Chalmers Conferences, 9th European Conference on Mathematical and Theoretical Biology

Mathematical Modeling of Prion Aggregate Dynamics and Transmission in Yeast
Suzanne S. Sindi

Last modified: 2014-06-09


Prion proteins are responsible for a variety of neurodegenerative diseases in mammals such as Creutzfeldt-Jakob disease in humans and “mad-cow diease” (Bovine Spongiform Encephalopathy or BSE) in cattle. While these diseases are fatal to mammals, a host of harmless phenotypes have been associated with prion proteins in the yeast S. cerevisiae, making yeast an ideal model organism for prion diseases.

According to the prion hypothesis, new phenotypes arise when misfolded versions of a protein appears and are joined together in aggregates. The misfolded (prion) state is infectious and can spread to normal proteins within the cell by converting their conformation to the misfolded state.

Most mathematical approaches to modeling prion dynamics have focused on either the protein dynamics in isolation, absent from a changing cellular environment, or modeling prion dynamics in a population of cells by considering the “average” behavior. However, such models have been unable to recapitulate in vivo properties of yeast prion strains including experimentally observed rates of prion loss.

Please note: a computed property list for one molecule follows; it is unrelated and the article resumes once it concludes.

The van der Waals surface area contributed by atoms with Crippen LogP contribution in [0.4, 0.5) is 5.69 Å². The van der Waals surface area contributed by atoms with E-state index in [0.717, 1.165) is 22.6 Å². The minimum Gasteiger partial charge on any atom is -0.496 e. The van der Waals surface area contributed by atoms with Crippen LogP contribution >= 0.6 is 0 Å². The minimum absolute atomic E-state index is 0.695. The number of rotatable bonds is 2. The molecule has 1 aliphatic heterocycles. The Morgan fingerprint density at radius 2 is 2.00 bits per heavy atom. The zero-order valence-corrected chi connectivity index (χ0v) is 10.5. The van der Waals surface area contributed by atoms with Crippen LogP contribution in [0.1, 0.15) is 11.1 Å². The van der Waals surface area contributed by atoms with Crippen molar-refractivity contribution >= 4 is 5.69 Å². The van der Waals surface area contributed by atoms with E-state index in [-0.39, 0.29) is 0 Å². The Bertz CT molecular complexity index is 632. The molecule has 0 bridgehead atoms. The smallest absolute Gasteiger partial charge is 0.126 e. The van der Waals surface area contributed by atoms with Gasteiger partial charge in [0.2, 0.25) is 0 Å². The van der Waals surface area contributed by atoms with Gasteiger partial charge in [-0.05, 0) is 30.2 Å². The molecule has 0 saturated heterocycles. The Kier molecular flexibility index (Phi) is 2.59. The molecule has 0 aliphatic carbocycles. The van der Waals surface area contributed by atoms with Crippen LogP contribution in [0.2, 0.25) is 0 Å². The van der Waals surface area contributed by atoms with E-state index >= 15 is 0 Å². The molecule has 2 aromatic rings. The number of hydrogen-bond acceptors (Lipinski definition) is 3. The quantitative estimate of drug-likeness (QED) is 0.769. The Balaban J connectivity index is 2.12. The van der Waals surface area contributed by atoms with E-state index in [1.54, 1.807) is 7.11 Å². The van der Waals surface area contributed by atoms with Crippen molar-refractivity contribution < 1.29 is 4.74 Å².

We have developed physiologically relevant models by considering both the prions and their yeast host. We first generalize a previously developed nucleated polymerization model for aggregate dynamics. We next discuss a stochastic model of prion protein dynamics in the context of a growing yeast culture. Our model is based on a stochastic chemical reaction network within a cell and a Crump–Mode–Jagers branching process model of population growth. In order to simultaneously conform to observations of two distinct prion strains we uncovered several novel aspects of prion biology that had not been previously reported in either the mathematical or biological communities. Most importantly, in conjunction with yeast prion biologists, we demonstrated that prion aggregate transmission depends strongly on aggregate size.